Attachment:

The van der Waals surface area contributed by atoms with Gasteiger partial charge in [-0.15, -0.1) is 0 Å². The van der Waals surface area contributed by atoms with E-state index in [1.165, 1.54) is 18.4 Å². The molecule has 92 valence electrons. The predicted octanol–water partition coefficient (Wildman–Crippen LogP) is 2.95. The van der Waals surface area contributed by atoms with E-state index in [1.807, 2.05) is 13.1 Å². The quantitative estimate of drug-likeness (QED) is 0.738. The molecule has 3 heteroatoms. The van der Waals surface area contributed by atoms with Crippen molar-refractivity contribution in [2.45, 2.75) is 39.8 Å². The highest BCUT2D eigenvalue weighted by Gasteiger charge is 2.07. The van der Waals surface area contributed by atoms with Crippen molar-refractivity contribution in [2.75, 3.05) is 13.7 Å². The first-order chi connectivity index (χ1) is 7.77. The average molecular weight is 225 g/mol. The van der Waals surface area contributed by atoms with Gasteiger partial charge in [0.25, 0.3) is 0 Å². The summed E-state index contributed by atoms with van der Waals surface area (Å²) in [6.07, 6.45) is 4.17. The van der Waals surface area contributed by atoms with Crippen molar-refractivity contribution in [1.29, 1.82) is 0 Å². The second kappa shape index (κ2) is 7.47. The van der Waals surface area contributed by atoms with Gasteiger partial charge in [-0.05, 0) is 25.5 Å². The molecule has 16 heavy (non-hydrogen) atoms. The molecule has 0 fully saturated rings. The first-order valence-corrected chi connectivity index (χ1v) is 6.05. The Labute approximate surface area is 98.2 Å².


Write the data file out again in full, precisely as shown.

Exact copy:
The van der Waals surface area contributed by atoms with Gasteiger partial charge in [-0.15, -0.1) is 0 Å². The van der Waals surface area contributed by atoms with E-state index in [1.165, 1.54) is 18.4 Å². The molecule has 92 valence electrons. The predicted octanol–water partition coefficient (Wildman–Crippen LogP) is 2.95. The van der Waals surface area contributed by atoms with E-state index in [1.807, 2.05) is 13.1 Å². The quantitative estimate of drug-likeness (QED) is 0.738. The molecule has 3 heteroatoms. The van der Waals surface area contributed by atoms with Crippen molar-refractivity contribution in [2.45, 2.75) is 39.8 Å². The highest BCUT2D eigenvalue weighted by Gasteiger charge is 2.07. The van der Waals surface area contributed by atoms with Crippen molar-refractivity contribution in [2.75, 3.05) is 13.7 Å². The first-order chi connectivity index (χ1) is 7.77. The average molecular weight is 225 g/mol. The van der Waals surface area contributed by atoms with Gasteiger partial charge in [0.25, 0.3) is 0 Å². The summed E-state index contributed by atoms with van der Waals surface area (Å²) in [6.07, 6.45) is 4.17. The van der Waals surface area contributed by atoms with Crippen molar-refractivity contribution in [1.29, 1.82) is 0 Å². The second kappa shape index (κ2) is 7.47. The van der Waals surface area contributed by atoms with Gasteiger partial charge in [-0.05, 0) is 25.5 Å². The molecule has 16 heavy (non-hydrogen) atoms. The molecule has 0 fully saturated rings. The first-order valence-corrected chi connectivity index (χ1v) is 6.05. The Labute approximate surface area is 98.2 Å².